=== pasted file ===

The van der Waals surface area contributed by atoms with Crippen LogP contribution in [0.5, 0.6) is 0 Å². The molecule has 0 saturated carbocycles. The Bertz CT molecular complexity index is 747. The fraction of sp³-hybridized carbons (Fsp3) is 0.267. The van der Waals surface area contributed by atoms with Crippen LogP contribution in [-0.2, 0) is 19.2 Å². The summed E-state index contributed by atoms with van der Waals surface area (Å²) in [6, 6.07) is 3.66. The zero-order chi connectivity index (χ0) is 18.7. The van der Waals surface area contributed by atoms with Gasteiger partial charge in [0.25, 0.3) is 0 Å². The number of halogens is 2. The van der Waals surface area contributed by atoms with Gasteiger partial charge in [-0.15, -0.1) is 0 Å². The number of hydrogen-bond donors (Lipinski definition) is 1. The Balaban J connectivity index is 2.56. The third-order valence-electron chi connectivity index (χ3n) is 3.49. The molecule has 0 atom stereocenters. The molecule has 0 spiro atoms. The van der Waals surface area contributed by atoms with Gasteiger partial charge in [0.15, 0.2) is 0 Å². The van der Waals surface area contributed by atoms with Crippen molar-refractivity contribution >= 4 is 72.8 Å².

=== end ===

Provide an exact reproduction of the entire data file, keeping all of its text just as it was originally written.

The van der Waals surface area contributed by atoms with Crippen LogP contribution in [0.5, 0.6) is 0 Å². The molecule has 0 saturated carbocycles. The Bertz CT molecular complexity index is 747. The fraction of sp³-hybridized carbons (Fsp3) is 0.267. The van der Waals surface area contributed by atoms with Crippen LogP contribution in [-0.2, 0) is 19.2 Å². The summed E-state index contributed by atoms with van der Waals surface area (Å²) in [6, 6.07) is 3.66. The zero-order chi connectivity index (χ0) is 18.7. The van der Waals surface area contributed by atoms with Gasteiger partial charge in [0.25, 0.3) is 0 Å². The number of halogens is 2. The van der Waals surface area contributed by atoms with Gasteiger partial charge in [-0.15, -0.1) is 0 Å². The number of hydrogen-bond donors (Lipinski definition) is 1. The Balaban J connectivity index is 2.56. The third-order valence-electron chi connectivity index (χ3n) is 3.49. The molecule has 0 atom stereocenters. The molecule has 0 spiro atoms. The van der Waals surface area contributed by atoms with Gasteiger partial charge in [0.15, 0.2) is 0 Å². The van der Waals surface area contributed by atoms with Crippen molar-refractivity contribution >= 4 is 72.8 Å².